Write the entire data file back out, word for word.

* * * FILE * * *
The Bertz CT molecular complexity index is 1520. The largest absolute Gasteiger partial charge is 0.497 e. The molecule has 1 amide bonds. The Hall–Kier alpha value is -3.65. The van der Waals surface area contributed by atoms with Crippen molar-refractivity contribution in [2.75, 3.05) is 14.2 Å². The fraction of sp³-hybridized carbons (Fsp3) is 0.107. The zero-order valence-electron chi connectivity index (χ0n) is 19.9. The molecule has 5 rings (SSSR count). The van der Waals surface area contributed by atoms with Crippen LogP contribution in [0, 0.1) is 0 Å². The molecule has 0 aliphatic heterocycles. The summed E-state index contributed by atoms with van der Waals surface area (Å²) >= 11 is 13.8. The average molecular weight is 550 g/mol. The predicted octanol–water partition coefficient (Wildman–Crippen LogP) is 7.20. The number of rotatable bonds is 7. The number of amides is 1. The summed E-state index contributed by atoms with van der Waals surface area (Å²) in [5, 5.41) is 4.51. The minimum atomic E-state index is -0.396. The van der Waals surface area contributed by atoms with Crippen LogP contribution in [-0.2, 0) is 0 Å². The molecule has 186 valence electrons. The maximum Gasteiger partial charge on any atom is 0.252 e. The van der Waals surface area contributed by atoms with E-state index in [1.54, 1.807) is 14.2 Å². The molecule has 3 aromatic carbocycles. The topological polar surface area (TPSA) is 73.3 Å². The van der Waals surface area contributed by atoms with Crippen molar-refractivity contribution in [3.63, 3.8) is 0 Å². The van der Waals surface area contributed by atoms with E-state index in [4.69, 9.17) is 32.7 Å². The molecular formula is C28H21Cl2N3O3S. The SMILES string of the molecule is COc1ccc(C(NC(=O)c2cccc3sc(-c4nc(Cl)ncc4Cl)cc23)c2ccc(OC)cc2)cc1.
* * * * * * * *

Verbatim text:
The Bertz CT molecular complexity index is 1520. The largest absolute Gasteiger partial charge is 0.497 e. The molecule has 1 amide bonds. The Hall–Kier alpha value is -3.65. The van der Waals surface area contributed by atoms with Crippen molar-refractivity contribution in [2.75, 3.05) is 14.2 Å². The fraction of sp³-hybridized carbons (Fsp3) is 0.107. The zero-order valence-electron chi connectivity index (χ0n) is 19.9. The molecule has 5 rings (SSSR count). The van der Waals surface area contributed by atoms with Crippen LogP contribution in [0, 0.1) is 0 Å². The molecule has 0 aliphatic heterocycles. The summed E-state index contributed by atoms with van der Waals surface area (Å²) >= 11 is 13.8. The average molecular weight is 550 g/mol. The predicted octanol–water partition coefficient (Wildman–Crippen LogP) is 7.20. The number of rotatable bonds is 7. The number of amides is 1. The summed E-state index contributed by atoms with van der Waals surface area (Å²) in [5, 5.41) is 4.51. The minimum atomic E-state index is -0.396. The van der Waals surface area contributed by atoms with Crippen LogP contribution in [-0.2, 0) is 0 Å². The molecule has 186 valence electrons. The maximum Gasteiger partial charge on any atom is 0.252 e. The van der Waals surface area contributed by atoms with E-state index in [1.54, 1.807) is 14.2 Å². The molecule has 3 aromatic carbocycles. The topological polar surface area (TPSA) is 73.3 Å². The van der Waals surface area contributed by atoms with Crippen molar-refractivity contribution in [3.63, 3.8) is 0 Å². The van der Waals surface area contributed by atoms with E-state index in [4.69, 9.17) is 32.7 Å². The molecular formula is C28H21Cl2N3O3S. The SMILES string of the molecule is COc1ccc(C(NC(=O)c2cccc3sc(-c4nc(Cl)ncc4Cl)cc23)c2ccc(OC)cc2)cc1.